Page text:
In the sector press
Value for Money
Kate Rogers, Portfolio Director and Head of Policy at Cazenove Charities shares her thoughts on issues faced by the charity sector in Third Sector Magazine every other month.
We all seek to spend our hard earned pennies on things that we believe offer us good value for money. Whether researching the best washing machine on Which? or evaluating the impact of our charitable spending; we seek for reassurance that what we are spending our money on is giving us the best outcome.
So what is value in investment management? We recently asked our pension fund clients for a 'tweet length' definition of value for money and received an amazing response. Our judges liked the simplicity of 'the amount you would be happy someone charging your mum', but the entry that I think encapsulates the challenge of finding value for money in investment management is 'you know what you are paying and believe it is worth it'.
This too can be applied to choosing individual investments. In fact, at the risk of being accused of overstatement, I believe that value is the most important metric in equity investment. Why? Well, looking back over almost a century of UK market data it seeks to answer a crucial question, in a world where everything keeps changing – politics, economics, the companies that we can invest in – what can investors look to as a constant?
It turns out that we are that constant - human beings - markets are cheap when we are fearful; and they are expensive when we are greedy. Appraising value is how we can help adjust our investment decisions to recognise these behavioural biases. When you buy an equity, you are buying a share in a company. In this context, value could be measured as the price of the share relative to the earnings that the company is making (referred to in 'city speak' as the P/E ratio). Analysis of history tells equity investors that, whatever people may think will determine whether or not they make money, the one thing that actually made the difference was the valuation that they paid. Every time the market fell to a P/E ratio of between zero and 7x, you would have made, on average and after inflation, 11% a year for a decade. The small print is that every time the market was at those levels, there was something so scary going on that you would have had to force yourself to buy. But, if you did, you were handsomely rewarded.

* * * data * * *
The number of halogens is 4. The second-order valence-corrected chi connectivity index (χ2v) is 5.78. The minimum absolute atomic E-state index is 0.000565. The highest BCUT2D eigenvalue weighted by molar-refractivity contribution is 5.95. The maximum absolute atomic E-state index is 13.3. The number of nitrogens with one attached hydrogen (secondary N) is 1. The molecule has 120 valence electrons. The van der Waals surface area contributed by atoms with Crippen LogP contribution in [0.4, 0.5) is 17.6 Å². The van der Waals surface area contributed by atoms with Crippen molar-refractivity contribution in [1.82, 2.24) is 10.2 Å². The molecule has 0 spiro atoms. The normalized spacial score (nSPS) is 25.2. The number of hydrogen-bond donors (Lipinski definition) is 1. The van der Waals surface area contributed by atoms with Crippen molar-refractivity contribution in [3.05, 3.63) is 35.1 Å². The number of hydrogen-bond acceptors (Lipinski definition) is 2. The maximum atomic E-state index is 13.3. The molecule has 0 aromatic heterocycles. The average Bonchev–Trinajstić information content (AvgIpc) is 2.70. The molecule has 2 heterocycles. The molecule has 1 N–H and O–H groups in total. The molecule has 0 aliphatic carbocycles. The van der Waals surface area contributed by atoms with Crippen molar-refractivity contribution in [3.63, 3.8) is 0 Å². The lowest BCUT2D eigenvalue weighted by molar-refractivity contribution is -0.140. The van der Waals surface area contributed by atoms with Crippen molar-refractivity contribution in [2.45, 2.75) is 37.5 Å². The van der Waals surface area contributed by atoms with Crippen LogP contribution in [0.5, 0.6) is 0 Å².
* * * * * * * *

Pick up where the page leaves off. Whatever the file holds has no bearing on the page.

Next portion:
Whenever you paid a higher valuation, however, you would have seen a correspondingly lower return even if the price was entirely justifiable by good logic; better business? higher growth? world-changing new technology? It didn't matter, even if it turned out you were right about the outcome. GlaxoSmithKline undoubtedly had high growth 10 years ago. Did you make money in Glaxo? No. The internet undeniably changed our lives forever. Did you make any money in internet stocks? No. The lesson here is that even if you know the future, it will not determine the returns you make. What will, however, is the valuation that you pay.
A version of this article first appeared in Third Sector in August 2015. For this and other articles by Kate Rogers, visit thirdsector.co.uk
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